Chanter for the Union bagpipes or Uilleann pipes

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probably by Bannon, Edinburgh, late 18th century

Postcard of Chanter for the Union bagpipes or Uilleann pipes.
© National Museums Scotland

Chanter for the Union bagpipes or Uilleann pipes

Bagpipe chanter for the Union or Uilleann pipes by Bannon of Edinburgh (?), late 18th century. This chanter has formerly been fitted with five keys, the keys and mounts removed and the holes filled. Ebony, mounted with a bone ferrule on the mouth and a bone mount on the neck above a brass band or collar; marked '-ANN-- / -DIN-----'. Formerly stock of J. and R. Glen, Edinburgh, or from the collection of the firm's proprietors.

The Union Bagpipe was developed for chamber music and light opera performance in the early 18th century. It is a form of bellows-blown chamber bagpipe which survives today in the versatile Irish Uilleann pipe. In the early form, it was a popular and fashionable musical instrument but now it is not generally seen beyond museum collections. It had a wider melodic range than the standard bagpipe and this was achieved in the early stages by overblowing and later by adding keys to the chanter. 'Regulators', which were stopped pipes with keys and mounted with the drones, were added to the instrument in the second half of the 18th century and were used to provide chord accompaniment to the chanter. The Union Bagpipe was used for orchestral performance in the ballad opera tradition of the 18th century and later for operatic arrangements of the Ossian Cycle.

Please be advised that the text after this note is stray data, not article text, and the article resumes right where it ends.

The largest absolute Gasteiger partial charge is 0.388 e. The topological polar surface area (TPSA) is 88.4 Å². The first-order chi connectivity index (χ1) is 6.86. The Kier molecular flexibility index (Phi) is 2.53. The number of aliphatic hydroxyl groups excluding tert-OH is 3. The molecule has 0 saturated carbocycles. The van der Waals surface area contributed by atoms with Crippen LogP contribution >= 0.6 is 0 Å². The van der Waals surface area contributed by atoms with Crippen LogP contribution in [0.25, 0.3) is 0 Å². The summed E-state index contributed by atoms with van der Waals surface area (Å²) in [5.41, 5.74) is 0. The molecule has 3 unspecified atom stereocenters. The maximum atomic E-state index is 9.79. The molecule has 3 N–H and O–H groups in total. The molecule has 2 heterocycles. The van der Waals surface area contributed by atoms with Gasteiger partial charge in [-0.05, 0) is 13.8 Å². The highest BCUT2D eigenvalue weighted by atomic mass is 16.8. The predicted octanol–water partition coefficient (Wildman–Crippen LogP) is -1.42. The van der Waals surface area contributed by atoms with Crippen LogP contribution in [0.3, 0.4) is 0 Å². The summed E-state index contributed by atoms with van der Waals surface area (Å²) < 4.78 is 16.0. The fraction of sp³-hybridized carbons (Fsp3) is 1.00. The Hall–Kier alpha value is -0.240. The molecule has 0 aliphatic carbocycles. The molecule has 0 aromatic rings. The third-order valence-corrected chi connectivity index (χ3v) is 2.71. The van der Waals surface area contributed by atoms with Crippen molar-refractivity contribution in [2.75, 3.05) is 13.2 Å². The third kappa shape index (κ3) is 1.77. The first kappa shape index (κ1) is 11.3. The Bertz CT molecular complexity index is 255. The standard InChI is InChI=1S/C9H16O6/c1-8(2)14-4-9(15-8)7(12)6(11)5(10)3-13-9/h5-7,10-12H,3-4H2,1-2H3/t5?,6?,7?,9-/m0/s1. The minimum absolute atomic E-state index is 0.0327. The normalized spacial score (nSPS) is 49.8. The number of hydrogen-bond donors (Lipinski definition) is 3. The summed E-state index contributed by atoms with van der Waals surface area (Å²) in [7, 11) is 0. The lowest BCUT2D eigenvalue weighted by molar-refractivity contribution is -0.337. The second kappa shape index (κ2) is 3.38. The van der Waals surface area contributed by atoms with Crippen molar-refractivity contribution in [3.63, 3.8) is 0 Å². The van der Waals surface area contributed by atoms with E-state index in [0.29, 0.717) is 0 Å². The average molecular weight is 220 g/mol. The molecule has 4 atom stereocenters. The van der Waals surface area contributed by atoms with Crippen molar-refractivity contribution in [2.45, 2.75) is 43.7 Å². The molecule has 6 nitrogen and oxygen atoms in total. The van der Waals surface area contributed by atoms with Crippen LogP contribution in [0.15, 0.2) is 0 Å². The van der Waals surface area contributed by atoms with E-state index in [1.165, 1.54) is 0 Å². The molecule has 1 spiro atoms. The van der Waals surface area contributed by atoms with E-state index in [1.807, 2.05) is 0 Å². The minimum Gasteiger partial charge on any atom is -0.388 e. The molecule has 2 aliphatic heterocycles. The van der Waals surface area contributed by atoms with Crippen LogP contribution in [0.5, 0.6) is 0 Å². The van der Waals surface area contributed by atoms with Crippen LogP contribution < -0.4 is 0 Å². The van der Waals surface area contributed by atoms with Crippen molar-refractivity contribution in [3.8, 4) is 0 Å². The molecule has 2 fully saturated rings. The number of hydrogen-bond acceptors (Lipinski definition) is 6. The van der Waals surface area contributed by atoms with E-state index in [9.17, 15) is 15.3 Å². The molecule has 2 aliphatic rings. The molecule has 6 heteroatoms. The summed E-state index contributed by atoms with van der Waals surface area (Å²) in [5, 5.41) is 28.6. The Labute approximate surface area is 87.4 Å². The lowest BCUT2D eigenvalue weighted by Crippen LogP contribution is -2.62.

This piece comes from the Glen and Ross Collection of musical instruments which were preserved in the shop of 'J & R Glen, Highland Bagpipe Makers' until it closed about 1978. This was the business founded in 1827 by Thomas McBean Glen in the Cowgate in Edinburgh, dealing in and repairing musical instruments. His brother, Alexander Glen, specialized in bagpipe-making and was succeeded by his son David. Thomas' sons, John and Robert Glen, succeeding to the business in 1866, probably did most to collect instruments and their antiquarian interests were carried on by Andrew Ross who acquired the business from the Glens in 1947. The National Museum of Antiquities of Scotland purchased the bagpipe collections from the family in 1983.

Record details

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Online ID: 000-000-579-914-C
Image Rights Holder: National Museums Scotland
Project: 0869: The Bagpipe Collection
Project description | View all records in project
Ref: National Museums Scotland  K.2003.714
Date: Late 18th century (date of manufacture)
Material: Ebony, bone and brass
Dimensions: 377 mm L
What: Bagpipe chanter for the Uilleann pipes
Who: Andrew Ross (successor to John and Robert Glen)
Bannon (probable manufacturer)
Glen and Ross Collection (musical instrument collection)
John and Robert Glen, Highland Bagpipe Makers
Reid School of Music, University of Edinburgh (place of display)
Where: Scotland, Edinburgh (probable place of manufacture)
Description: Ebony and bone mounted bagpipe chanter for the Uilleann pipes.
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